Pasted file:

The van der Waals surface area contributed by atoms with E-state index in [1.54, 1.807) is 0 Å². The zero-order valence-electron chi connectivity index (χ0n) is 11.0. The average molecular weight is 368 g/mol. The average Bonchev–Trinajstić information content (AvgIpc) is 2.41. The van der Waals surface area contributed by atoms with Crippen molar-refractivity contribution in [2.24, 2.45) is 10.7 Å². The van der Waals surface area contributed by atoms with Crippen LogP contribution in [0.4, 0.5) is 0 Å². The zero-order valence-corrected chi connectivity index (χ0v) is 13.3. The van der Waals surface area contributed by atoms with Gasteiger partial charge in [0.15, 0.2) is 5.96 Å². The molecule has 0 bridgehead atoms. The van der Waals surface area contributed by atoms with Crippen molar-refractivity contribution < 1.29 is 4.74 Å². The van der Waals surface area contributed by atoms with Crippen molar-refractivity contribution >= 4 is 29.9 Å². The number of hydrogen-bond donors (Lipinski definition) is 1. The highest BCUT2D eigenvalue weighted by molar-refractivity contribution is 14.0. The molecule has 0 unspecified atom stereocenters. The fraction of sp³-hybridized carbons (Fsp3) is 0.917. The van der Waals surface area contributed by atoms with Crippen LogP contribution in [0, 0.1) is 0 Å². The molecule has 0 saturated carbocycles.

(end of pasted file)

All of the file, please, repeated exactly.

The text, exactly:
The van der Waals surface area contributed by atoms with E-state index in [1.54, 1.807) is 0 Å². The zero-order valence-electron chi connectivity index (χ0n) is 11.0. The average molecular weight is 368 g/mol. The average Bonchev–Trinajstić information content (AvgIpc) is 2.41. The van der Waals surface area contributed by atoms with Crippen molar-refractivity contribution in [2.24, 2.45) is 10.7 Å². The van der Waals surface area contributed by atoms with Crippen LogP contribution in [0.4, 0.5) is 0 Å². The zero-order valence-corrected chi connectivity index (χ0v) is 13.3. The van der Waals surface area contributed by atoms with Gasteiger partial charge in [0.15, 0.2) is 5.96 Å². The molecule has 0 bridgehead atoms. The van der Waals surface area contributed by atoms with Crippen molar-refractivity contribution < 1.29 is 4.74 Å². The van der Waals surface area contributed by atoms with Crippen molar-refractivity contribution >= 4 is 29.9 Å². The number of hydrogen-bond donors (Lipinski definition) is 1. The highest BCUT2D eigenvalue weighted by molar-refractivity contribution is 14.0. The molecule has 0 unspecified atom stereocenters. The fraction of sp³-hybridized carbons (Fsp3) is 0.917. The van der Waals surface area contributed by atoms with Crippen LogP contribution in [0, 0.1) is 0 Å². The molecule has 0 saturated carbocycles.